Before going on vacation tomorrow, President Obama assured Americans that there's really nothing to worry about when it comes to NSA surveillance. But since everyone's so concerned, he said at a press conference this afternoon, he's taking a few bureaucratic steps to make privacy advocates feel better about Edward Snowden's disclosures. "It's not enough for me, as president, to have confidence in these programs," Obama said. "The American people need to have confidence in them, as well."
Among the proposals, the president promised to work with Congress to enact "appropriate reforms" to section 215 of the Patriot Act, which gives the government broad authority in obtaining phone records, as well as create a panel of outside experts to propose additional adjustments. The Justice Department will also release its legal analysis supporting the surveillance programs. "We can and must be more transparent," he said.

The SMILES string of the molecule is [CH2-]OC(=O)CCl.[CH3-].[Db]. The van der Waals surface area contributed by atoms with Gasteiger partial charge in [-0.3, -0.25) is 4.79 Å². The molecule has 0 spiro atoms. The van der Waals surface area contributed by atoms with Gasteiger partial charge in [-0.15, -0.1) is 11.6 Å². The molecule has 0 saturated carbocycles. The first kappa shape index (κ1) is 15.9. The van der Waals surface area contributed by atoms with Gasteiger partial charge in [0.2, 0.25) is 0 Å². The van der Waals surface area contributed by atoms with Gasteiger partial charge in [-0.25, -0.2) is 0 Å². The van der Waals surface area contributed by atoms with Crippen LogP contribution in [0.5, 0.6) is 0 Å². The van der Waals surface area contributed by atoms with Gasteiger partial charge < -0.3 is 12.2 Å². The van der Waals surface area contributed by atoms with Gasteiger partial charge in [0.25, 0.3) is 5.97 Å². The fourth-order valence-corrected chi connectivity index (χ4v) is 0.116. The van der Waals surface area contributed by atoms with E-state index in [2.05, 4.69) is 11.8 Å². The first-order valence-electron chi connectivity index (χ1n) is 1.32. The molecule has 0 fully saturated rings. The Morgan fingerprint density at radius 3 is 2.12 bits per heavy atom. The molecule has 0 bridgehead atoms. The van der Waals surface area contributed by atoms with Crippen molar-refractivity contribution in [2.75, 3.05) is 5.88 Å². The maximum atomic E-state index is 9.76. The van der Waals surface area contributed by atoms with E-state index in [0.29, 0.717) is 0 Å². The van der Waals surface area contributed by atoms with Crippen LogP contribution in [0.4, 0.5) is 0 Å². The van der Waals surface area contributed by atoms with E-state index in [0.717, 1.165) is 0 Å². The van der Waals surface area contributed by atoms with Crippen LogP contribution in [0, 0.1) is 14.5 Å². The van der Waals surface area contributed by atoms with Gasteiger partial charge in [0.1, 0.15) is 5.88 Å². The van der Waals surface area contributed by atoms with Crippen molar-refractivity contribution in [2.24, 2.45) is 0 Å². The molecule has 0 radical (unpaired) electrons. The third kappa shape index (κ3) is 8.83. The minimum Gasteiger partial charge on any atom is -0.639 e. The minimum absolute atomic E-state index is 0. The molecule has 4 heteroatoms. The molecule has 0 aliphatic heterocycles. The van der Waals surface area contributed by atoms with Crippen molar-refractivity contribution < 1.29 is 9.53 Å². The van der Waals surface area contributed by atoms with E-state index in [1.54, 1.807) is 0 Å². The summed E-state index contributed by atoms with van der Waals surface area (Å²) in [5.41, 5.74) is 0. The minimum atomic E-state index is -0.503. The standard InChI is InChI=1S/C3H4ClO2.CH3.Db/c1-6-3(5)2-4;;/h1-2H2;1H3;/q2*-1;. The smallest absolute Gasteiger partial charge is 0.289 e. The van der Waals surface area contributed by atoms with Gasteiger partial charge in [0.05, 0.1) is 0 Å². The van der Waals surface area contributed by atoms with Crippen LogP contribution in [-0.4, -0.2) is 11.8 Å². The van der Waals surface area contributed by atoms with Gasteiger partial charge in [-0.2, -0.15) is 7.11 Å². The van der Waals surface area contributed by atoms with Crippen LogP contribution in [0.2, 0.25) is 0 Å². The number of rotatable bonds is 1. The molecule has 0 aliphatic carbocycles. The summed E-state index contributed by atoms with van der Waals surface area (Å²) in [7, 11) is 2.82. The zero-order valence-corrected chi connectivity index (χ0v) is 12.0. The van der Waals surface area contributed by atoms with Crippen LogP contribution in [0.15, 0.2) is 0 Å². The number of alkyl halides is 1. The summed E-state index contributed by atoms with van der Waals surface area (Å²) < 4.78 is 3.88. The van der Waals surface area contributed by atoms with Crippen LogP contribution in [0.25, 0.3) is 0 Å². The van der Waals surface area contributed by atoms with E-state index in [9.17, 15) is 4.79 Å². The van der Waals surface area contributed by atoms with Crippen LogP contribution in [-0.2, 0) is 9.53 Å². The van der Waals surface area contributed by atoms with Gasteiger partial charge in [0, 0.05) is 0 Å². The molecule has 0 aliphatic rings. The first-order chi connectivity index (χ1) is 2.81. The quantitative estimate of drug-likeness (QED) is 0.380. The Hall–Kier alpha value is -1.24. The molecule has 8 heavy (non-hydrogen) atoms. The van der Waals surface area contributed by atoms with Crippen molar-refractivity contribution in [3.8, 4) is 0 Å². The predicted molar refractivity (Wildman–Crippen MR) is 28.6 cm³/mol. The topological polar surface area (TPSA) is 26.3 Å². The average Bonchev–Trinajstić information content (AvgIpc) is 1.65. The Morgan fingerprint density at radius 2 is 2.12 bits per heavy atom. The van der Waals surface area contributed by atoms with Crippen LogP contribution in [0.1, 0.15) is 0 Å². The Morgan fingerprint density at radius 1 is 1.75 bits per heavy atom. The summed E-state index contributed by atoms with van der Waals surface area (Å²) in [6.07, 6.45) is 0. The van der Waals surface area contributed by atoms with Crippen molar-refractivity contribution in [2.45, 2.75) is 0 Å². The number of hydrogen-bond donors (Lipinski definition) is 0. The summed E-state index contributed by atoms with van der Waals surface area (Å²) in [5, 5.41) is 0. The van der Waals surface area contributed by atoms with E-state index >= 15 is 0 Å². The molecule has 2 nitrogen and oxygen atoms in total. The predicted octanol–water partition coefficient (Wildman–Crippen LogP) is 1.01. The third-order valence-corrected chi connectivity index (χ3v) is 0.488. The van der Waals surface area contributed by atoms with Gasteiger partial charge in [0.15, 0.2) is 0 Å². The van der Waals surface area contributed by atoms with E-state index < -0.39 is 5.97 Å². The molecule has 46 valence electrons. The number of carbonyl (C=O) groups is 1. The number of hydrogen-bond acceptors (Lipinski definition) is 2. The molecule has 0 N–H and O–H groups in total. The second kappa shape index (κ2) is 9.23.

But for the record, "No, I don't think Mr. Snowden was a patriot," said Obama. Although "there's no doubt that Mr. Snowden's leaks triggered a much more rapid, and passionate, response than if I had simply appointed this review board," he argued, "There were other avenues available for someone whose conscience was stirred and thought they needed to question government action."
Asked about people who might not trust his assurances about tweaking the system, Obama insisted, "Well, the fact that I said that the programs are operating in a way that prevents abuse, that continues to be true without the reforms ... If I tell Michelle that I did the dishes — now, granted, in the White House, I don't do the dishes that much, but back in the day — and she's a little skeptical, well, I'd like her to trust me, but maybe I need to bring her back and show her the dishes and not just have her take my word for it." It just might be a while before we get to see all those sparkling plates.